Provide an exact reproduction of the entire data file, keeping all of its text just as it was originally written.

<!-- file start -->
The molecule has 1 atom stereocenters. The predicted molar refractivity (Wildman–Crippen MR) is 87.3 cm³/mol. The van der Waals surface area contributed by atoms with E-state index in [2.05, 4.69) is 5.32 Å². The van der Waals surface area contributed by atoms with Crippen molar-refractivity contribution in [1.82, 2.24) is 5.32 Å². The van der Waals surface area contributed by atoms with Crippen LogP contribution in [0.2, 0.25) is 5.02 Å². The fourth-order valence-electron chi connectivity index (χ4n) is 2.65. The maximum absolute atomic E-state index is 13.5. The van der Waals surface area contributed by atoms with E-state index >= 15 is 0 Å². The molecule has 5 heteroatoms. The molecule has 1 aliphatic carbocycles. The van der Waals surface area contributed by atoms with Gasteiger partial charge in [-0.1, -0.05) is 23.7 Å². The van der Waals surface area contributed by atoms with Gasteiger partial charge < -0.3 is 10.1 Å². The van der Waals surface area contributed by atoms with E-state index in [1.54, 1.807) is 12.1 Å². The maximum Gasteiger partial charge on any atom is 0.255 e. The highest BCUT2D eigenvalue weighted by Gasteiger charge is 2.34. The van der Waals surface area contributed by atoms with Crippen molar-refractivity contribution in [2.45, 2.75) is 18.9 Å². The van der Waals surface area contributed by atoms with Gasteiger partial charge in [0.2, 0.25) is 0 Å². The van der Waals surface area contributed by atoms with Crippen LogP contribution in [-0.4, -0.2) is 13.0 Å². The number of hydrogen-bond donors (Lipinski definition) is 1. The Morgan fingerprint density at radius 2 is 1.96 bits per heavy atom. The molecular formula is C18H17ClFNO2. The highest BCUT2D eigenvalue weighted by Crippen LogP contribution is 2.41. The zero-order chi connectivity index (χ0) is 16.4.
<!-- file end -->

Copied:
The molecule has 1 atom stereocenters. The predicted molar refractivity (Wildman–Crippen MR) is 87.3 cm³/mol. The van der Waals surface area contributed by atoms with E-state index in [2.05, 4.69) is 5.32 Å². The van der Waals surface area contributed by atoms with Crippen molar-refractivity contribution in [1.82, 2.24) is 5.32 Å². The van der Waals surface area contributed by atoms with Crippen LogP contribution in [0.2, 0.25) is 5.02 Å². The fourth-order valence-electron chi connectivity index (χ4n) is 2.65. The maximum absolute atomic E-state index is 13.5. The van der Waals surface area contributed by atoms with E-state index >= 15 is 0 Å². The molecule has 5 heteroatoms. The molecule has 1 aliphatic carbocycles. The van der Waals surface area contributed by atoms with Gasteiger partial charge in [-0.1, -0.05) is 23.7 Å². The van der Waals surface area contributed by atoms with Gasteiger partial charge < -0.3 is 10.1 Å². The van der Waals surface area contributed by atoms with E-state index in [1.54, 1.807) is 12.1 Å². The maximum Gasteiger partial charge on any atom is 0.255 e. The highest BCUT2D eigenvalue weighted by Gasteiger charge is 2.34. The van der Waals surface area contributed by atoms with Crippen molar-refractivity contribution in [2.45, 2.75) is 18.9 Å². The van der Waals surface area contributed by atoms with Gasteiger partial charge in [0.2, 0.25) is 0 Å². The van der Waals surface area contributed by atoms with Crippen LogP contribution in [-0.4, -0.2) is 13.0 Å². The number of hydrogen-bond donors (Lipinski definition) is 1. The Morgan fingerprint density at radius 2 is 1.96 bits per heavy atom. The molecular formula is C18H17ClFNO2. The highest BCUT2D eigenvalue weighted by Crippen LogP contribution is 2.41. The zero-order chi connectivity index (χ0) is 16.4.